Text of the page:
American Colonization Society
emancipated slaves had a hand in—formed local colonization societies. The colonization effort received a major boost after the Nat Turner slave uprising in 1831. Virginia, Kentucky, and Maryland all appropriated funds for the shipment of free blacks to Africa. Also, many more blacks were now more willing to emigrate since the Turner rebellion had produced significant white backlash against free blacks. Thus encouraged, Maryland legislators passed a law in 1832 that required any slave freed after that date to leave the state and specifically offered passage to a part of Liberia administered by the Maryland State Colonization Society. However, enforcement provisions lacked teeth, and many Marylanders forgot their antipathy to free blacks when they needed extra hands at harvest time. There is no evidence that any freed African-American was forcibly sent to Liberia from Maryland or anywhere else..

Continued opposition to the ACS
Abolitionist resistance to colonization grew steadily. Beginning in the 1830s, the society was harshly attacked by some abolitionists, who tried to discredit colonization as a slaveholders’ scheme and the American Colonization Society as merely palliative propaganda for the continuation of slavery in the United States. In 1832, as the ACS began to send agents to England to raise funds for what they touted as a benevolent plan, William Lloyd Garrison helped instigate opposition to the plan with a 236-page book on the evils of colonization and sent abolitionists to England to track down and counter ACS supporters. In 1855, William Nesbit published the pamphlet "Four Months in Liberia, Or, African Colonization Exposed", a highly critical essay against the feasibility of colonization. Nesbit had sailed to Liberia under the auspices of the American Colonization Society in 1853, and his booklet was a recounting of his experiences and observations in the colony.

Life in colonial Liberia
The society in Liberia developed into three segments: The settlers with European-African lineage; freed slaves from slave ships and the West Indies; and indigenous native people. These groups would have a profound affect on the history of Liberia. The new colonies adopted other American styles of life, including Southern plantation-style houses with deep verandas, and established thriving trade links with other West Africans. The Americo-Liberians distinguished themselves from the local people, characterized as "natives," by the universal appellation of "Mr." The settlers recreated American society, building churches and homes that resembled Southern plantations, and continuing to speak English. Many settlers also entered into a complex relationship with the indigenous people — marrying them in some cases, discriminating against them in others, but all the time attempting to "civilize" them and impose Western values on the traditional communities.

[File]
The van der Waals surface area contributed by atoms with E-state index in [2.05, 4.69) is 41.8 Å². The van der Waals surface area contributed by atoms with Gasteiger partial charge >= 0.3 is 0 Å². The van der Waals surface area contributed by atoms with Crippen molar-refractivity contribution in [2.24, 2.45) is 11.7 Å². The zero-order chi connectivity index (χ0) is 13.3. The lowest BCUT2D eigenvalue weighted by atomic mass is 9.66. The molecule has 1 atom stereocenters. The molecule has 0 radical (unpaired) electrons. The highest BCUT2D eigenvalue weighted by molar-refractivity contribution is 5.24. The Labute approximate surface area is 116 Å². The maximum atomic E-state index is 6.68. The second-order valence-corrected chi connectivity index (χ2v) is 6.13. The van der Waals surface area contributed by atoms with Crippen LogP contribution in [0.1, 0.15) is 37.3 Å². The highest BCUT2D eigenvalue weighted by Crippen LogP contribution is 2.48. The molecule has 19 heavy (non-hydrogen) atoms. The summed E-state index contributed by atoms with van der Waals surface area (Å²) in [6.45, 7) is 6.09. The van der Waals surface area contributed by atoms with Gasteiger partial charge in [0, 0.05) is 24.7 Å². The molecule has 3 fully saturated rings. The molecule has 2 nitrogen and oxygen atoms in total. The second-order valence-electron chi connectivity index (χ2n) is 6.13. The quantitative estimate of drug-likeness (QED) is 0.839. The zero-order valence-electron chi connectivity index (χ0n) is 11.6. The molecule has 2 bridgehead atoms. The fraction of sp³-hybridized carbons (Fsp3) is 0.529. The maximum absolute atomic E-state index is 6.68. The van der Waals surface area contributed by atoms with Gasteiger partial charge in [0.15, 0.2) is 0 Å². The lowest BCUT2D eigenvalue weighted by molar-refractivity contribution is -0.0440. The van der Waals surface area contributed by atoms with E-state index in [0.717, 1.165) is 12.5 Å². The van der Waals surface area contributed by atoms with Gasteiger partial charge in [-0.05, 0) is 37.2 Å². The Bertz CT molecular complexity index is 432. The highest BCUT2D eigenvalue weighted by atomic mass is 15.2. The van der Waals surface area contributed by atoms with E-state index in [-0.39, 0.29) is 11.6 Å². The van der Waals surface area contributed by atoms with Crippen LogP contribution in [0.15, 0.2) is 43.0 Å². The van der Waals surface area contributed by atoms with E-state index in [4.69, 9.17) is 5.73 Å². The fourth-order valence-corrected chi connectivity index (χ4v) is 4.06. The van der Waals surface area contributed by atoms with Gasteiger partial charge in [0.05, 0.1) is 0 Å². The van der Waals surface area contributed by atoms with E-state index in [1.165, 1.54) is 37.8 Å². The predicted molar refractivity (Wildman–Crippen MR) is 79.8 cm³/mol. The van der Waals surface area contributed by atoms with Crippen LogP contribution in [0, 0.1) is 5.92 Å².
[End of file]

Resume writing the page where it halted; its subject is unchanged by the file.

Support from Virginia, Kentucky and Maryland
Despite the strong opposition, the scheme did have some supporters. Slave states like Virginia, Kentucky and Maryland were already home to a significant number of free blacks, and whites there—still reeling from Nat Turner’s 1831 rebellion, which

Opposition from the natives
The formation of the colony did not occur altogether without difficulty. The land occupied by the American Colonization Society in Liberia was not void of native inhabitants


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when the emigrants arrived. Much of the area was under the control of the Malinké tribes who resented the expansion of these settlers. In addition to disease, poor housing conditions and lack of food and medicine, these new emigrants found themselves engaged in sporadic armed combat with the natives. Almost from the beginning, the settlers periodically encountered stiff opposition from local tribesmen, usually resulting in bloody battles. On the other hand, colonial expansionists encroached on the newly-independent Liberia and took over much of the original territory of independent Liberia by force.

American Colonization Society

Liberian independence
Liberia faced external threats, chiefly from Britain, because it was neither a sovereign power nor a bona fide colony of any sovereign nation. The Society controlled the colony of Liberia until 1846 when, under the perception that the British might annex the settlement, the ACS directed the Liberians to proclaim their independence. In 1847, the colony became the independent nation of Liberia. The new Liberian constitution was said to be fashioned after the American model.

Lincoln and the ACS